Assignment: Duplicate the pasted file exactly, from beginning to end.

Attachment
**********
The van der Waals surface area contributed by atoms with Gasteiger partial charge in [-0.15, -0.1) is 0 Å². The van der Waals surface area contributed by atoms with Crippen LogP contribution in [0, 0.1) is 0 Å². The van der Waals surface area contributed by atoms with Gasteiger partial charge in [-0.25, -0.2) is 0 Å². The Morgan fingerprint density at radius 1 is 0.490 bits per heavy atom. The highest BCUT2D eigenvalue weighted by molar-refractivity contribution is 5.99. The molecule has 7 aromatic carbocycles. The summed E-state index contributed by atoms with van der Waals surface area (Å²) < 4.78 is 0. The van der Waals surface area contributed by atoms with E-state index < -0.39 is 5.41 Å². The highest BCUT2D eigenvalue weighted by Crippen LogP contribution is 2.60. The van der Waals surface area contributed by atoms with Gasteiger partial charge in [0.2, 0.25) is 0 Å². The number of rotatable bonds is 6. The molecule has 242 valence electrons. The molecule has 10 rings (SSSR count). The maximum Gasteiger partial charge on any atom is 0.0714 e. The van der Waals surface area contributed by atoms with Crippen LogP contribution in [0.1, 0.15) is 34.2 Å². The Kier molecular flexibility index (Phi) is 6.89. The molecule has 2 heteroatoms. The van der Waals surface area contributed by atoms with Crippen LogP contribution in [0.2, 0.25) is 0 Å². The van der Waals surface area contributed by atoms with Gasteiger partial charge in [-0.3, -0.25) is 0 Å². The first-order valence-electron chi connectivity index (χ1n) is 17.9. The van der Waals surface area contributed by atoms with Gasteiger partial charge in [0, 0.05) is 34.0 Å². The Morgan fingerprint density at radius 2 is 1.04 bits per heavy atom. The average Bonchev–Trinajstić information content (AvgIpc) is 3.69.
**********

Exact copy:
The van der Waals surface area contributed by atoms with Gasteiger partial charge in [-0.15, -0.1) is 0 Å². The van der Waals surface area contributed by atoms with Crippen LogP contribution in [0, 0.1) is 0 Å². The van der Waals surface area contributed by atoms with Gasteiger partial charge in [-0.25, -0.2) is 0 Å². The Morgan fingerprint density at radius 1 is 0.490 bits per heavy atom. The highest BCUT2D eigenvalue weighted by molar-refractivity contribution is 5.99. The molecule has 7 aromatic carbocycles. The summed E-state index contributed by atoms with van der Waals surface area (Å²) < 4.78 is 0. The van der Waals surface area contributed by atoms with E-state index < -0.39 is 5.41 Å². The highest BCUT2D eigenvalue weighted by Crippen LogP contribution is 2.60. The van der Waals surface area contributed by atoms with Gasteiger partial charge in [0.2, 0.25) is 0 Å². The number of rotatable bonds is 6. The molecule has 242 valence electrons. The molecule has 10 rings (SSSR count). The maximum Gasteiger partial charge on any atom is 0.0714 e. The van der Waals surface area contributed by atoms with Crippen LogP contribution in [0.1, 0.15) is 34.2 Å². The Kier molecular flexibility index (Phi) is 6.89. The molecule has 2 heteroatoms. The van der Waals surface area contributed by atoms with Crippen LogP contribution in [0.2, 0.25) is 0 Å². The van der Waals surface area contributed by atoms with Gasteiger partial charge in [-0.3, -0.25) is 0 Å². The first-order valence-electron chi connectivity index (χ1n) is 17.9. The van der Waals surface area contributed by atoms with Gasteiger partial charge in [0, 0.05) is 34.0 Å². The Morgan fingerprint density at radius 2 is 1.04 bits per heavy atom. The average Bonchev–Trinajstić information content (AvgIpc) is 3.69.